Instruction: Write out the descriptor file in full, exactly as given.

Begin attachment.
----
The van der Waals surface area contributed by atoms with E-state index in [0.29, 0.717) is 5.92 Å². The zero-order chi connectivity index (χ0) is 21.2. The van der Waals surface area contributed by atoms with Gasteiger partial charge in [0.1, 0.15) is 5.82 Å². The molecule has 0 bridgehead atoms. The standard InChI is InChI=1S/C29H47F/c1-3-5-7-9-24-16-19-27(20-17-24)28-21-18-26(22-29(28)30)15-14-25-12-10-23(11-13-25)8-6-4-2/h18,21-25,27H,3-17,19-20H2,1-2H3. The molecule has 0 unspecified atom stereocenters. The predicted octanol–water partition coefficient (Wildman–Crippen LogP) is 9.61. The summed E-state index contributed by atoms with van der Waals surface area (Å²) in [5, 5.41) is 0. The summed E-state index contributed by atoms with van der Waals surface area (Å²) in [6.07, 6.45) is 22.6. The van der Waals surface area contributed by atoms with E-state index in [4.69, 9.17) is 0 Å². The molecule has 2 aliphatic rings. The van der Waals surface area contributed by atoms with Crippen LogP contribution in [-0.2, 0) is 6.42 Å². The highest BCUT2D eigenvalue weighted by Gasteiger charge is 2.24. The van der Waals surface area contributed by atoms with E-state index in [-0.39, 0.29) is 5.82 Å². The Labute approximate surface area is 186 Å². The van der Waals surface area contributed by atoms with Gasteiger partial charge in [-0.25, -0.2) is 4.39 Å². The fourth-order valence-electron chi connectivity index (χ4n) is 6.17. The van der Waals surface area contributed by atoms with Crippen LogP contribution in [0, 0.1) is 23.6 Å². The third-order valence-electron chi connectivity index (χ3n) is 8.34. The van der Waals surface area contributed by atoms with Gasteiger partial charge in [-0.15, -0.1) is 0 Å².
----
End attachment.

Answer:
The van der Waals surface area contributed by atoms with E-state index in [0.29, 0.717) is 5.92 Å². The zero-order chi connectivity index (χ0) is 21.2. The van der Waals surface area contributed by atoms with Gasteiger partial charge in [0.1, 0.15) is 5.82 Å². The molecule has 0 bridgehead atoms. The standard InChI is InChI=1S/C29H47F/c1-3-5-7-9-24-16-19-27(20-17-24)28-21-18-26(22-29(28)30)15-14-25-12-10-23(11-13-25)8-6-4-2/h18,21-25,27H,3-17,19-20H2,1-2H3. The molecule has 0 unspecified atom stereocenters. The predicted octanol–water partition coefficient (Wildman–Crippen LogP) is 9.61. The summed E-state index contributed by atoms with van der Waals surface area (Å²) in [5, 5.41) is 0. The summed E-state index contributed by atoms with van der Waals surface area (Å²) in [6.07, 6.45) is 22.6. The van der Waals surface area contributed by atoms with E-state index in [4.69, 9.17) is 0 Å². The molecule has 2 aliphatic rings. The van der Waals surface area contributed by atoms with Crippen LogP contribution in [-0.2, 0) is 6.42 Å². The highest BCUT2D eigenvalue weighted by Gasteiger charge is 2.24. The van der Waals surface area contributed by atoms with E-state index in [-0.39, 0.29) is 5.82 Å². The Labute approximate surface area is 186 Å². The van der Waals surface area contributed by atoms with Gasteiger partial charge in [-0.25, -0.2) is 4.39 Å². The fourth-order valence-electron chi connectivity index (χ4n) is 6.17. The van der Waals surface area contributed by atoms with Crippen LogP contribution in [0, 0.1) is 23.6 Å². The third-order valence-electron chi connectivity index (χ3n) is 8.34. The van der Waals surface area contributed by atoms with Gasteiger partial charge in [-0.15, -0.1) is 0 Å².